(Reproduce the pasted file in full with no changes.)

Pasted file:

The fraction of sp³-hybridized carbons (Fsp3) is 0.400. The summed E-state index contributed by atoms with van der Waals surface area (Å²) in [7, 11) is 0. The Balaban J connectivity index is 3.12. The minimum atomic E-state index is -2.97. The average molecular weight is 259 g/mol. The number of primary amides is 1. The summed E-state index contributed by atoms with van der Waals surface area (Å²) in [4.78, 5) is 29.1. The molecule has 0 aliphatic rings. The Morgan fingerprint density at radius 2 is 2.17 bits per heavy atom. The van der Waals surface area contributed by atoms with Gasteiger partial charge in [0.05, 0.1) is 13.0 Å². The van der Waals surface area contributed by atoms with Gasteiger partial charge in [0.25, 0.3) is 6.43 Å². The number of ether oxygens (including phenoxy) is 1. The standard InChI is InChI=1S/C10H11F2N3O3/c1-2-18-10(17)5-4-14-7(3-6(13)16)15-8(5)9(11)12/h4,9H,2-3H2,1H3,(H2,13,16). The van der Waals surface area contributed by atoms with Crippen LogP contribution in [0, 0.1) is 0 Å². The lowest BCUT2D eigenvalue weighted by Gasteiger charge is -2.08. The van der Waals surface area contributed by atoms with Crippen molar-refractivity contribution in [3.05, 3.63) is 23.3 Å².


The fraction of sp³-hybridized carbons (Fsp3) is 0.400. The summed E-state index contributed by atoms with van der Waals surface area (Å²) in [7, 11) is 0. The Balaban J connectivity index is 3.12. The minimum atomic E-state index is -2.97. The average molecular weight is 259 g/mol. The number of primary amides is 1. The summed E-state index contributed by atoms with van der Waals surface area (Å²) in [4.78, 5) is 29.1. The molecule has 0 aliphatic rings. The Morgan fingerprint density at radius 2 is 2.17 bits per heavy atom. The van der Waals surface area contributed by atoms with Gasteiger partial charge in [0.05, 0.1) is 13.0 Å². The van der Waals surface area contributed by atoms with Gasteiger partial charge in [0.25, 0.3) is 6.43 Å². The number of ether oxygens (including phenoxy) is 1. The standard InChI is InChI=1S/C10H11F2N3O3/c1-2-18-10(17)5-4-14-7(3-6(13)16)15-8(5)9(11)12/h4,9H,2-3H2,1H3,(H2,13,16). The van der Waals surface area contributed by atoms with Crippen LogP contribution in [0, 0.1) is 0 Å². The lowest BCUT2D eigenvalue weighted by Gasteiger charge is -2.08. The van der Waals surface area contributed by atoms with Crippen molar-refractivity contribution in [3.05, 3.63) is 23.3 Å².